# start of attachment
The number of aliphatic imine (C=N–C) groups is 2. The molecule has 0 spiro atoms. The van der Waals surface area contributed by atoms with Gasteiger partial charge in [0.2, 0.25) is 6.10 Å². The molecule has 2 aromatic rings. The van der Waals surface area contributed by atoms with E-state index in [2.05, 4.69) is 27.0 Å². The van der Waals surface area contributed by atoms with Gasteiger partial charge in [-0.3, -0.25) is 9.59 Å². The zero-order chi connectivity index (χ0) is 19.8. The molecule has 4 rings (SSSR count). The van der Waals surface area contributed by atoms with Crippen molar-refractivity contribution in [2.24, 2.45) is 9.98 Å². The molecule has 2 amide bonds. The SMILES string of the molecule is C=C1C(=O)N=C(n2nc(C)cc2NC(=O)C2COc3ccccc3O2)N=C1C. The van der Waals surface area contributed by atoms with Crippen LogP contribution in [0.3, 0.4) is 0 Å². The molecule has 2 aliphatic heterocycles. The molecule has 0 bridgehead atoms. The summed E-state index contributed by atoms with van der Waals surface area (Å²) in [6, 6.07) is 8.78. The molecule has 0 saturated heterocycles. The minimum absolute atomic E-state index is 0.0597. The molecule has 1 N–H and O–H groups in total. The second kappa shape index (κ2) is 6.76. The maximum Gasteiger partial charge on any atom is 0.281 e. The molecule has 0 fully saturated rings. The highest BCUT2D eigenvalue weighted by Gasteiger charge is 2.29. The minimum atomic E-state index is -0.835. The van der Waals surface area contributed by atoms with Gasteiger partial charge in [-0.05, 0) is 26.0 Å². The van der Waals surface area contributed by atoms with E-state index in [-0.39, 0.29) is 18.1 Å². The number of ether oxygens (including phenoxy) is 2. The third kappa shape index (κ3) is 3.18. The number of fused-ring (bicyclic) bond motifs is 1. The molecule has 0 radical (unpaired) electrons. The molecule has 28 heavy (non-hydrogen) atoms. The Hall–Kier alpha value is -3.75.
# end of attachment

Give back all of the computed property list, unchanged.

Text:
The number of aliphatic imine (C=N–C) groups is 2. The molecule has 0 spiro atoms. The van der Waals surface area contributed by atoms with Gasteiger partial charge in [0.2, 0.25) is 6.10 Å². The molecule has 2 aromatic rings. The van der Waals surface area contributed by atoms with E-state index in [2.05, 4.69) is 27.0 Å². The van der Waals surface area contributed by atoms with Gasteiger partial charge in [-0.3, -0.25) is 9.59 Å². The zero-order chi connectivity index (χ0) is 19.8. The molecule has 4 rings (SSSR count). The van der Waals surface area contributed by atoms with Crippen molar-refractivity contribution in [2.24, 2.45) is 9.98 Å². The molecule has 2 amide bonds. The SMILES string of the molecule is C=C1C(=O)N=C(n2nc(C)cc2NC(=O)C2COc3ccccc3O2)N=C1C. The van der Waals surface area contributed by atoms with Crippen LogP contribution in [0.3, 0.4) is 0 Å². The molecule has 2 aliphatic heterocycles. The molecule has 0 bridgehead atoms. The summed E-state index contributed by atoms with van der Waals surface area (Å²) in [6, 6.07) is 8.78. The molecule has 0 saturated heterocycles. The minimum absolute atomic E-state index is 0.0597. The molecule has 1 N–H and O–H groups in total. The second kappa shape index (κ2) is 6.76. The maximum Gasteiger partial charge on any atom is 0.281 e. The molecule has 0 fully saturated rings. The highest BCUT2D eigenvalue weighted by Gasteiger charge is 2.29. The minimum atomic E-state index is -0.835. The van der Waals surface area contributed by atoms with Gasteiger partial charge in [-0.05, 0) is 26.0 Å². The van der Waals surface area contributed by atoms with E-state index in [-0.39, 0.29) is 18.1 Å². The number of ether oxygens (including phenoxy) is 2. The third kappa shape index (κ3) is 3.18. The number of fused-ring (bicyclic) bond motifs is 1. The molecule has 0 radical (unpaired) electrons. The molecule has 28 heavy (non-hydrogen) atoms. The Hall–Kier alpha value is -3.75.